The Octorara Board of Directors and Finance Committee met on Monday, November 21, 2016. All nine Board members were in attendance.
The Board meeting opened with the OIS Sax Ensemble performing the National Anthem. Unfortunately, if you want to watch the performance on The Cube or YouTube, there is an issue with the sound. Regardless, it was very nice to have the students perform. Other students performed a short Reader’s Theater, which included costumed students reading aloud to the Board. Reader’s Theater is an educational tool in which students read literature, collaboratively develop scripts, and then perform. Kudos to them. At that age, I would not have had the juice to perform in front of a School Board.
Recapping the 2015-2016 Budget
The Finance Committee has not received the auditor’s report. However, we have received some basic numbers. The 2015-2016 school year ended with a surplus of $649,955. But, before you go and look back that the 2015-2016 tax increase, and start calculating how much the District has overtaxed us all, there are some details we need to talk about. Of course, the discussion of if taxes could be lower overall is a separate issue.
Within the total surplus is a $590,000 debt service refund from PDE. The funds were owed, but not within the budget because we did not know if or when payment would arrive. This reduces the surplus to $59, 995. If this was the end of the story, things would be fine. Having a surplus this small is not terribly awful. But wait… there is more.
The Finance Committee was also informed that the Cafeteria had a deficit of roughly $40,000. It was caused by changes in practices, and paying Cafeteria’s retirement out of the Cafeteria’s own budget. At the end of it all, this is just about moving piles of money around. Nonetheless, it created a deficit within the Cafeteria and increased the surplus of the regular budget. Therefore, when we take this into consideration, the real and actual surplus (leaving out the PDE bonus money) is around $19,000. That is outstanding and about the best balance of costs versus revenue that one could possibly produce… especially since the state had not passed their budget at the time ours was passed.
I give all the credit for this to Jeff Curtis, Octorara’s Business Manager. Since his hire, I have been extremely impressed with his abilities and foresight. I have not;always agreed with him. However, he does not look at the annual budget with blinders on. While he is still at the mercy of the Board, we really lucked out. Things are literally night and day compared to when I first came to the Board.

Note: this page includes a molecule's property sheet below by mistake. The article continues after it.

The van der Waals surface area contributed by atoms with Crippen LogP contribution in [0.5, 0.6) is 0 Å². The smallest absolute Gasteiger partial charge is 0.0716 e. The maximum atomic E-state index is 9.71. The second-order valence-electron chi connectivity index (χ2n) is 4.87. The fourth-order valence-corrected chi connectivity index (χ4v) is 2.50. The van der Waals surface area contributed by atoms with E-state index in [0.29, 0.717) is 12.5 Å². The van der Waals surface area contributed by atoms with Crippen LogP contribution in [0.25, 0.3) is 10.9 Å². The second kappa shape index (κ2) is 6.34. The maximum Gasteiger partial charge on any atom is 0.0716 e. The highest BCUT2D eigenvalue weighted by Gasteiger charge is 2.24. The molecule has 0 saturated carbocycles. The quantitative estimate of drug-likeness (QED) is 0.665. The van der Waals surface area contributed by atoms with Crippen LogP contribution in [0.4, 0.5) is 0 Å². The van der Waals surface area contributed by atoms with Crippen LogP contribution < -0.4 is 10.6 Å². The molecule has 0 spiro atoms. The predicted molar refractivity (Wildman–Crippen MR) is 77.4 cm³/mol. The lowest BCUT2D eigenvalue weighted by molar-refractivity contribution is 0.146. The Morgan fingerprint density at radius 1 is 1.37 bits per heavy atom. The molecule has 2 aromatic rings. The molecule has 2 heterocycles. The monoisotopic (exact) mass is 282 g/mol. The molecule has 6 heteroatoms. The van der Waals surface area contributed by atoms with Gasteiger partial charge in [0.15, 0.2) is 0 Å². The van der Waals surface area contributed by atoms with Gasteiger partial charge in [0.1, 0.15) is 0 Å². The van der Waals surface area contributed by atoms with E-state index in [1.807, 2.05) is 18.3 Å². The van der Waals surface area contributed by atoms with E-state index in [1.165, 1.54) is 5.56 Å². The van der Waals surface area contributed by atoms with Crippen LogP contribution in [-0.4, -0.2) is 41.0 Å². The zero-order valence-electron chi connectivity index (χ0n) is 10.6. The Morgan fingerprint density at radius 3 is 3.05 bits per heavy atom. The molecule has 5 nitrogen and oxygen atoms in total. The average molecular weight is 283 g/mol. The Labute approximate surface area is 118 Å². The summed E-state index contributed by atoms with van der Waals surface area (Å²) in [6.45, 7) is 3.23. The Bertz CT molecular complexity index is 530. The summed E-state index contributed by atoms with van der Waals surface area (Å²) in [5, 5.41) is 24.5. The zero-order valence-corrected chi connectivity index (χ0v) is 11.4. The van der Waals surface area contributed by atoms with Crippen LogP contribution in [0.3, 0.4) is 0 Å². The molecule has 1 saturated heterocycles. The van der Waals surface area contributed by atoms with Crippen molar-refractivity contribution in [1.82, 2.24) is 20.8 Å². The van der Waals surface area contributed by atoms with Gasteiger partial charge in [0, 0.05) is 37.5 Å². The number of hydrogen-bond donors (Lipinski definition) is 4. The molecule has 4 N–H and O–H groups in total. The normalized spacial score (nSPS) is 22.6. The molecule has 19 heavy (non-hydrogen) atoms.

Projections for the 2016-2017 School Year
These are preliminary numbers. So, things can change, up or down, based on several variables.
- The budget was for $51.6 million in costs, but current projects show ending the year at $50.6 million, a difference of $1.3 million.
- We also budgeted revenue at $50.8 million. However, actual revenue is expected to come it at $50.6 million, or $286,283 less.
- State revenue is down $168,780
- Federal revenue is down $316,319
- Local revenue is up $198,817
- Debt service savings increased from $340,000 to $585,738 because of another debt refinancing.
The budget shows a $1 million deficit with an anticipated use of Fund balance of $316,883. However, with the current projections and when we minus out the budget contingency, debt service savings, and other expenditure savings, the new anticipated use of Fund balance is down to $73,000.
Other Finance Committee Items
EHC Agreement – EHC is the District’s asbestos contractor. NO, there is not an asbestos issue. However, there are parts of some schools that are very old. If something unforeseen is discovered, EHC is essentially on retainer.
Capital Reserve Fund – Mr. Curtus wants to take the $649,955 surplus from last year to set up a Capital Reserve Fund, and essentially start planning for future facilities repairs and upgrades. This is all Mr. Curtus and another reason why I say we are lucky to have him. While I have brought up the need for this kind of planning for years, it was Mr. Curtis who got it done.
Althouse Transportation Contract – While their contract does not end until 2018, Althouse Transportation has approached the Finance Committee about negotiating a new contract. I have expressed a desire to put the contract out for bid, and it was shot down. Sam Ganow, Finance Chair, believes that while another company is likely to put in a lower bid, that eventually it will cost more.